As sourced from The Joplin Globe and the Lori Marble Blog, there are a lot of myths surrounding lefties. The minority among us, historically accused of witchcraft and dark magic, now just a quirky fun-fact for those we have come to understand as those who favor the right side of the brain, the hemisphere associated with creativity. Our handedness seems a firmly rooted part of our identities, locked in from the beginning of our written education.
While being a leftie is associated with the arts field, artist Lori Marble painted always with her right hand, associated with the left brain in charge of logic and mathematics. That was, until she developed hemi dystonia, a neurological condition that disrupts communication between the brain’s two hemispheres. Now, she paints with her left hand.
Her new exhibit “Right Brain, Left Hand,” displays the 44 works of art she has created since the surgery, made up of abstract mix medium works she made with her newly dexterous left-hand.
is a rare neurological disorder that affects movement. The disease impedes on the brain’s two hemisphere’s ability to interact. This causes involuntary muscle contractions which can seem like tremors that can be painful and long-lasting. Such contractions can cause patients to twist the body into unnatural and uncomfortable postures. Symptoms vary from patient to patient and are based on the subtype, but they often include neck pain, foot cramps, trouble with speaking and writing, and eyelid spasms. The disease can be due to genetics or developed through other diseases.
Diagnosis to Deep Brain Stimulation
Lori Marbles’ issues with dystonia had been subtle. She had spasms that would cause her nail to dig into her hand and her feet to drag, and frequent spasms during sleep. The symptoms were manageable though, until one morning as she was taking her coffee down the stairs, the left side of her body failed her, and she tumbled down the stairs. In a blog post, Marble wrote,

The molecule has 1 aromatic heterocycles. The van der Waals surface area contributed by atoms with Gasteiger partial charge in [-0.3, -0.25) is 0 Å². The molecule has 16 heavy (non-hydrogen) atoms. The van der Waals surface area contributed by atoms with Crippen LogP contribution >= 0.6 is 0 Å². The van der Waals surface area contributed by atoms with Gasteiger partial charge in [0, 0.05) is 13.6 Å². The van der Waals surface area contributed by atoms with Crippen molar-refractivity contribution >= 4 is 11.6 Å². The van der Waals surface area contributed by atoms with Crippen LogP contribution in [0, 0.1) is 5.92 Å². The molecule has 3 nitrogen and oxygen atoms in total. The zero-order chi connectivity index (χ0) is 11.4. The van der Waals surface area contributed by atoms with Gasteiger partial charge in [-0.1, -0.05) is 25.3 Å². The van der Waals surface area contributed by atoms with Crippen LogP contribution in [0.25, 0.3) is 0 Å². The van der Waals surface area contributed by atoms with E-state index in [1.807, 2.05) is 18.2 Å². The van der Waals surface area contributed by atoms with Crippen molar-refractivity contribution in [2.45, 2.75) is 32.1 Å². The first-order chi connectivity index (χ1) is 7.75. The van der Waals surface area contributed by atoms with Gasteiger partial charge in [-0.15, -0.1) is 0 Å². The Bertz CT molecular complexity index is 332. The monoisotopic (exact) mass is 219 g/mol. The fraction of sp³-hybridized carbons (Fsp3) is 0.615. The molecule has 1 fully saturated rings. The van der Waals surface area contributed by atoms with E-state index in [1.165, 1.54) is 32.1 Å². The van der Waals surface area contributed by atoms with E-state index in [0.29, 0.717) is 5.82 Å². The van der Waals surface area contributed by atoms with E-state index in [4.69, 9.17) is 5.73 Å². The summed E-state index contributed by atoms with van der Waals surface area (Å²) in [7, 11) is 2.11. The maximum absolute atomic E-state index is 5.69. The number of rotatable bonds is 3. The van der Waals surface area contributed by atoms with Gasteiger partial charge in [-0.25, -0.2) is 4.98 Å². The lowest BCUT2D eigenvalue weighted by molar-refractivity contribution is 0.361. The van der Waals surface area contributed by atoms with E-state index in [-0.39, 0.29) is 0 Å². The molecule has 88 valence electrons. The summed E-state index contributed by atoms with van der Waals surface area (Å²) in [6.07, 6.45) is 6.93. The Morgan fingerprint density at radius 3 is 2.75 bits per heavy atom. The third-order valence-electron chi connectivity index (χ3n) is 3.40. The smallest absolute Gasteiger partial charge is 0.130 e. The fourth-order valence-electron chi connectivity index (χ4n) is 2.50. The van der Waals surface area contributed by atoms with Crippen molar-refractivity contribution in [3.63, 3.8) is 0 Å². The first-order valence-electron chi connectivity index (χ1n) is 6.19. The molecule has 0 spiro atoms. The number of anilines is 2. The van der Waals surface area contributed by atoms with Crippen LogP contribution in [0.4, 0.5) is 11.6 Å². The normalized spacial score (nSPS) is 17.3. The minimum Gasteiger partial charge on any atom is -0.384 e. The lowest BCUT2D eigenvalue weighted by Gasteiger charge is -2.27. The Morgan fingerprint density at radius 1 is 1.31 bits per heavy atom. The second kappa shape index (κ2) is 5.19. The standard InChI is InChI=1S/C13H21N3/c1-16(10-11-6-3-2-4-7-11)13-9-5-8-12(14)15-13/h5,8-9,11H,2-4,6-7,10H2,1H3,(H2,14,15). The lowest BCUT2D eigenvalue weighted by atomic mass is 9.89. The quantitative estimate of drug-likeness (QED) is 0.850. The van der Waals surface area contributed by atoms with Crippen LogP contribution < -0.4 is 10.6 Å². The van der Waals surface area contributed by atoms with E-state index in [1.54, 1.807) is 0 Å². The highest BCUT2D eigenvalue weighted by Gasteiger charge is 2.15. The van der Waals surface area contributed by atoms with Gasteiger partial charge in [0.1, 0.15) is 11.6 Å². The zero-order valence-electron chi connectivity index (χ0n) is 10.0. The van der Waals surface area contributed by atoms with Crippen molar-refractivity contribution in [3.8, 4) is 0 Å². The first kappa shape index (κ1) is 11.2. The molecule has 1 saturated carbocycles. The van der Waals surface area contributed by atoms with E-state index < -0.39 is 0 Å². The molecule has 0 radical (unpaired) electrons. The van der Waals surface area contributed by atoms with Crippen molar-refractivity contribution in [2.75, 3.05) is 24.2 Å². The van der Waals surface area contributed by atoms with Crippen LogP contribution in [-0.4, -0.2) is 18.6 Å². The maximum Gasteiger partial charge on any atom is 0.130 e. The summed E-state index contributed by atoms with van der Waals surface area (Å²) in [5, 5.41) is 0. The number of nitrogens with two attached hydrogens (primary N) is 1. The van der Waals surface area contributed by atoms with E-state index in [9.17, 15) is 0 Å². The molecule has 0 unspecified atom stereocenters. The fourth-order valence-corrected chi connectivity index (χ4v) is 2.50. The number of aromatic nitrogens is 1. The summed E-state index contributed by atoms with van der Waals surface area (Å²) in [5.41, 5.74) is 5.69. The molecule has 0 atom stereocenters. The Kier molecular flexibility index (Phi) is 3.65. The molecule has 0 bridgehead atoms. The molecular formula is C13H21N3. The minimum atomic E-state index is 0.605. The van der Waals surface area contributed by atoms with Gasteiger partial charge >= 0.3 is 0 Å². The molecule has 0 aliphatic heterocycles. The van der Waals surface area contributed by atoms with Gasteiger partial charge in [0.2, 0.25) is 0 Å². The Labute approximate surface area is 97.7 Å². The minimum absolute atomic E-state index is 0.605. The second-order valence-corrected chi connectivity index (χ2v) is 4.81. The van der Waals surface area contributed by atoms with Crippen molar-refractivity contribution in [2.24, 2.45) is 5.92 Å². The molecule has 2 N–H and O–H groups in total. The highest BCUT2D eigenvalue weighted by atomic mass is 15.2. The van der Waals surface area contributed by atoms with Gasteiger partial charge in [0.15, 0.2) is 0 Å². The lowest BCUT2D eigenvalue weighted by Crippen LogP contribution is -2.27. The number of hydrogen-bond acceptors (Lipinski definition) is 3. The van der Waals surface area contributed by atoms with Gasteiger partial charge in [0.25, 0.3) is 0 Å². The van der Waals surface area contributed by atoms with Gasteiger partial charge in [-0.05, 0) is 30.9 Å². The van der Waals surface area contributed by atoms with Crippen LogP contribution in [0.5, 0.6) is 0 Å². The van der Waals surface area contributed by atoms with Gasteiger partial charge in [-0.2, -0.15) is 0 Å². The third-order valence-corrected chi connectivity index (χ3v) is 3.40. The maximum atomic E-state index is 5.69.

“In landing at the bottom of seven steps, I knocked myself silly, impaled one of my favorite coffee mugs into my right leg, and had to have stitches above my right eye. I stayed overnight in the hospital for observation and was referred to a neuro-motion surgeon.”’
The spill led her to Joplin’s Mercy Hospital where specialists spotted her brain bleed. While previously she was told it was a condition she would just have to live with, this episode bought her to a new specialist who suggested she begin on deep brain stimulation surgery (DBS). This uses an artificial brain electrode to maintain better movement functioning. The treatment has been commonly used to treat Parkinson’s disease, a related movement disorder. First, she would need surgery to implant the device and to let her brain heal. She got it in February of 2019.
Post Surgery Abstract Art
As she recovered from the surgery, she noticed changes in her control over moving different parts of the body and her art. As a creative soul, she wanted to explore how the brain surgery had impacted her creativity.
As she set to work, she began the ‘Wonky Series’ to see the effect of the DBS. She painted 10 abstract before the electrode began to fire, and 10 after activation. While many dystonia patients don’t observe results for a year or year and a half from the beginning of treatment, Marbles was luckily to see immediate results.
Within an hour of the deal brain stimulation, she created her 11th art work, and she had already observed a change in her style. She wrote,
“The painting entitled Wonky 11 was painted within the first hour of being fully ‘bionic’! It’s this joyous, little fluid painting – lots of reds, golds, pinks and oranges. You can tell, when compared to the earlier pieces, that my movements were much more relaxed. I painted nine more following being ‘on’ as part of the initial DBS experience. Wonky 12-20.”
After that, her left-hand dominated. She continued to paint an abstract piece each day. She wrote, “Since that time, I have painted abstracts almost exclusively left-handed. I like them more, quite frankly.” She uses it to track changes and progress in her movement and mind and as a de-stressor. She credits her dystonia with changing her style and art process.
She has exhibited and sold her new works at Urban Art Gallery, Spiva Center for the Arts Small Works Auction, and Joplin Regional Artists Coalition.